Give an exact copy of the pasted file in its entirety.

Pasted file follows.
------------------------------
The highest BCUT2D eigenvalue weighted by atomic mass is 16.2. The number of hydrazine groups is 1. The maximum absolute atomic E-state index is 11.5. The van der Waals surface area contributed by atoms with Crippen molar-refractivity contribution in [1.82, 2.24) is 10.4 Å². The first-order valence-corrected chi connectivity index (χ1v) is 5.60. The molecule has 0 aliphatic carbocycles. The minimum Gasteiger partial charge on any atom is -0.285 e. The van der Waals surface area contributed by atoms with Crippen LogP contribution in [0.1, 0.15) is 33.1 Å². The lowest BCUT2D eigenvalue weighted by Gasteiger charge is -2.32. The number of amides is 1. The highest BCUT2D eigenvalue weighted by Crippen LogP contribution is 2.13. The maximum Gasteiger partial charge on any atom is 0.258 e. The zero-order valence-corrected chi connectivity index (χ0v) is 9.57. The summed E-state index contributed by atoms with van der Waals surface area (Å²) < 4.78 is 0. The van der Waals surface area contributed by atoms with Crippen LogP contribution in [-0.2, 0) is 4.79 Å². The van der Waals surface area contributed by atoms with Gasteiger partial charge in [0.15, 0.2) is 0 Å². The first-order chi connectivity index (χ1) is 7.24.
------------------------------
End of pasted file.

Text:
The highest BCUT2D eigenvalue weighted by atomic mass is 16.2. The number of hydrazine groups is 1. The maximum absolute atomic E-state index is 11.5. The van der Waals surface area contributed by atoms with Crippen molar-refractivity contribution in [1.82, 2.24) is 10.4 Å². The first-order valence-corrected chi connectivity index (χ1v) is 5.60. The molecule has 0 aliphatic carbocycles. The minimum Gasteiger partial charge on any atom is -0.285 e. The van der Waals surface area contributed by atoms with Crippen LogP contribution in [0.1, 0.15) is 33.1 Å². The lowest BCUT2D eigenvalue weighted by Gasteiger charge is -2.32. The number of amides is 1. The highest BCUT2D eigenvalue weighted by Crippen LogP contribution is 2.13. The maximum Gasteiger partial charge on any atom is 0.258 e. The zero-order valence-corrected chi connectivity index (χ0v) is 9.57. The summed E-state index contributed by atoms with van der Waals surface area (Å²) < 4.78 is 0. The van der Waals surface area contributed by atoms with Crippen LogP contribution in [-0.2, 0) is 4.79 Å². The van der Waals surface area contributed by atoms with Gasteiger partial charge in [0.15, 0.2) is 0 Å². The first-order chi connectivity index (χ1) is 7.24.